Wednesday, December 4, 2013

Inside, Outside, and You Won’t Be Upside Down

In last month’s post, I shared my light bulb writing moment. Thanks to a novel planning course I took, I went from a floundering pantser to a flourishing plotter. And I’m still pinching myself that the agent and book deal swiftly followed. The concepts from that class are so instrumental to my novel planning and writing that I wanted to share them and hopefully give someone else that “aha!” moment.

Last month I discussed the importance of writing exercises. As I teased in that post, writing exercises have a way of tossing the most unexpected of things into your writing stew. I know because it happened to me. While creating a character profile, a single question sparked an answer that now forms the backbone of my book, BECOMING JINN. I know I promised to tell you more this month, but I realized I can’t. Not yet. Because first, we need to have a little chat about a key component of story planning: inside and outside story. 
If I had to pick one concept that had the greatest overall effect on my writing, it would be this one. Unfamiliar with the terms? Let me explain.

The outside story is the plot. The what and the when. The inside story is more subtle but arguably more important. Because the inside story is the why. Think of it as the motive for the crime. 

Your outside story question is the goal your character is outwardly striving to achieve. It is something tangible. It is not “to be happy.” It is “to win a World Series.” The plot will revolve around this story question. All the obstacles you toss your character’s way will try to thwart him from achieving his goal.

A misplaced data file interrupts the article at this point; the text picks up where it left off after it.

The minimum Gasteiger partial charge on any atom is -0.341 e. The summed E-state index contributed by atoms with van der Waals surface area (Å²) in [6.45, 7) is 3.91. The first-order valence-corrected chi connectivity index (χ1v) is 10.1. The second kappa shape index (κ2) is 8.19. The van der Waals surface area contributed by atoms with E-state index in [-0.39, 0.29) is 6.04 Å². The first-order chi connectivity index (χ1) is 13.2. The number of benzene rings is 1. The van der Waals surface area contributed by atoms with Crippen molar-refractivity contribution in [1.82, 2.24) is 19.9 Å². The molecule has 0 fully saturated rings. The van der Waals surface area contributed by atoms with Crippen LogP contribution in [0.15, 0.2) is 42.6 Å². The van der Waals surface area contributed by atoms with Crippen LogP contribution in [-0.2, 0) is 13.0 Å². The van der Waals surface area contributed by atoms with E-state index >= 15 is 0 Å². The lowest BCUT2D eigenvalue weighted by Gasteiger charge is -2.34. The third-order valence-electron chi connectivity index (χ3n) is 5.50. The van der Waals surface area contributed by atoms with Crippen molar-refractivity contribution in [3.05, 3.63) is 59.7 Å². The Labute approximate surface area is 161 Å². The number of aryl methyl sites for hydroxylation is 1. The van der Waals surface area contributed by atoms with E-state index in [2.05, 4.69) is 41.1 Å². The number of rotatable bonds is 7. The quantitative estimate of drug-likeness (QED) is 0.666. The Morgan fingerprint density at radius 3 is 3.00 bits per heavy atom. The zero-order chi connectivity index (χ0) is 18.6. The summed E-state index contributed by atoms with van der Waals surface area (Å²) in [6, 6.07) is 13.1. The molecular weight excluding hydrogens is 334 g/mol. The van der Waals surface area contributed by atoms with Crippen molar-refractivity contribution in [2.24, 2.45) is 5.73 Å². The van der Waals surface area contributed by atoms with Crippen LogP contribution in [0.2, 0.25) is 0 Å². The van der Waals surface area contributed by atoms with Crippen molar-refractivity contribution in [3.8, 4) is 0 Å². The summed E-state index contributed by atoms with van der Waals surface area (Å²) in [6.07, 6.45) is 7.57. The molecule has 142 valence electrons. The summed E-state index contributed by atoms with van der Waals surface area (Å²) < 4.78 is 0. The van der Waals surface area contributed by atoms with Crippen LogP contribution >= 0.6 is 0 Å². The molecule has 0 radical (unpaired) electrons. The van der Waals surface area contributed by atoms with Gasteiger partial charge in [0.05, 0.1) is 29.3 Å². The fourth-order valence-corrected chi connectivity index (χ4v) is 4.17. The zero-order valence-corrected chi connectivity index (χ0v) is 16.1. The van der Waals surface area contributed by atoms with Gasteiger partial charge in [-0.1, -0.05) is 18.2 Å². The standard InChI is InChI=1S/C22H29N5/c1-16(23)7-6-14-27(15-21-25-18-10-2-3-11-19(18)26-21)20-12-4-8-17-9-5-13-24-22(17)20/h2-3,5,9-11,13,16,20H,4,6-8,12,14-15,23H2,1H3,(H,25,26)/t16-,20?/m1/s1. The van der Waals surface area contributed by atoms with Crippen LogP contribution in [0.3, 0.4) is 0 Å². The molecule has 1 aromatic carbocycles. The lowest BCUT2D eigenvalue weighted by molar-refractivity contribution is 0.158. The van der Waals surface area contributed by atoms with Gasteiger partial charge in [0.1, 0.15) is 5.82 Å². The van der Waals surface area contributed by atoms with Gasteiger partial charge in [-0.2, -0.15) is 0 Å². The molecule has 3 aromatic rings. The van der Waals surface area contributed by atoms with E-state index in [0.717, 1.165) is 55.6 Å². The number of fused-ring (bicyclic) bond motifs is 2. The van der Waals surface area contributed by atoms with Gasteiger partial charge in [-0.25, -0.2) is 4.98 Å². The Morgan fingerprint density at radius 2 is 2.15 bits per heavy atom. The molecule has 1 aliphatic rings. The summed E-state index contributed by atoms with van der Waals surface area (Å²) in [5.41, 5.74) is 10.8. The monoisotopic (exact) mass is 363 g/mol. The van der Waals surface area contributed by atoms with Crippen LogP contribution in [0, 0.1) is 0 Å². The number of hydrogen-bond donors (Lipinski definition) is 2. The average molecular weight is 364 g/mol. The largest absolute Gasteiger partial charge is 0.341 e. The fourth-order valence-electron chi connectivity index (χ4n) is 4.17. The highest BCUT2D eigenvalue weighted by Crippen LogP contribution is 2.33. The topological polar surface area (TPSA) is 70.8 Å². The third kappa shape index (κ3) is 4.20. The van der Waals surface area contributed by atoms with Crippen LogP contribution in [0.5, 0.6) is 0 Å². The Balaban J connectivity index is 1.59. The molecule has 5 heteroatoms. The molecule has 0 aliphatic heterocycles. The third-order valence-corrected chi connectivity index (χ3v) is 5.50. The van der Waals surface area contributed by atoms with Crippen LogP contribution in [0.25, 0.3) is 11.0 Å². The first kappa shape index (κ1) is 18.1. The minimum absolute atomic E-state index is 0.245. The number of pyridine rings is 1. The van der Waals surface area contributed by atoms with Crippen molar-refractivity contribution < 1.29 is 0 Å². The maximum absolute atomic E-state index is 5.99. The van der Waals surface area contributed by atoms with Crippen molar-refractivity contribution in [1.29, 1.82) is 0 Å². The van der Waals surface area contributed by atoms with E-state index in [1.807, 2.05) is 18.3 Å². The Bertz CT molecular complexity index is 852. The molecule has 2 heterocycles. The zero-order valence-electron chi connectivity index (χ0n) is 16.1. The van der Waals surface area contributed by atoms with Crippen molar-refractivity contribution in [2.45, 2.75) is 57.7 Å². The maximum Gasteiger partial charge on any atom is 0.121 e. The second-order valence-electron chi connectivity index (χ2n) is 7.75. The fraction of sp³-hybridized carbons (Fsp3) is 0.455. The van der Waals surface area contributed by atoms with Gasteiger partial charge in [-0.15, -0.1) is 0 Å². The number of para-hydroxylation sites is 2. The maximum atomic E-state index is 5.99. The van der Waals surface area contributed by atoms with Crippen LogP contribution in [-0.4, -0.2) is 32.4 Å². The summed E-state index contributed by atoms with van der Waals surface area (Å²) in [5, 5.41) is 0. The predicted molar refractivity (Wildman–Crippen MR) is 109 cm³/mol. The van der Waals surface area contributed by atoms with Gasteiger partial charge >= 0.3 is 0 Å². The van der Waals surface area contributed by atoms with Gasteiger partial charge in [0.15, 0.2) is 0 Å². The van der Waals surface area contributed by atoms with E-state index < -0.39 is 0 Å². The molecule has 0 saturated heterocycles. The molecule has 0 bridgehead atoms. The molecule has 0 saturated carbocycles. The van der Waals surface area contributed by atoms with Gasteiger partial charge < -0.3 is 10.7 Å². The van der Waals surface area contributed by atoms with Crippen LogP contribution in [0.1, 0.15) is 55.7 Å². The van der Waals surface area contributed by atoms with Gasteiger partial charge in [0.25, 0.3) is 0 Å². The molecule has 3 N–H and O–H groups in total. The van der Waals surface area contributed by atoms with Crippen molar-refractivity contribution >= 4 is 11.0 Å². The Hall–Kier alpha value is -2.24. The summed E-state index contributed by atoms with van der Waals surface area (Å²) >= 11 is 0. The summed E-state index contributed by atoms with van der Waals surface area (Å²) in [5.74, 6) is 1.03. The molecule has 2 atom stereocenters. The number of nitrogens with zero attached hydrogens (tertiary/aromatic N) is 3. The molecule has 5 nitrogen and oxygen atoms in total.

The inside story question asks why your character wants to achieve this particular goal. It is the emotional side of the story. Your character has a need she inwardly yearns for, a need she may not be fully aware of until your outside story kicks into gear. If the character is aware of the need, he is not actively striving to fulfill it until the inciting incident bops him over the head. 

In order to hook your readers and keep them with you and your characters until the very last page, your characters must be real. We must be able to sympathize with them. For that to occur, your characters must have an inside story. We must know the emotional question your plot is serving to answer. 

You cannot plan a novel without knowing both your outside story and your inside story. From the start. This is key. No, it’s more than key. It’s essential. Understanding this truth is the turning point in my writing career. You cannot add the inside story after the fact. I tried. It doesn’t work. This is because the direction your novel goes depends upon, and changes, based on your character’s need.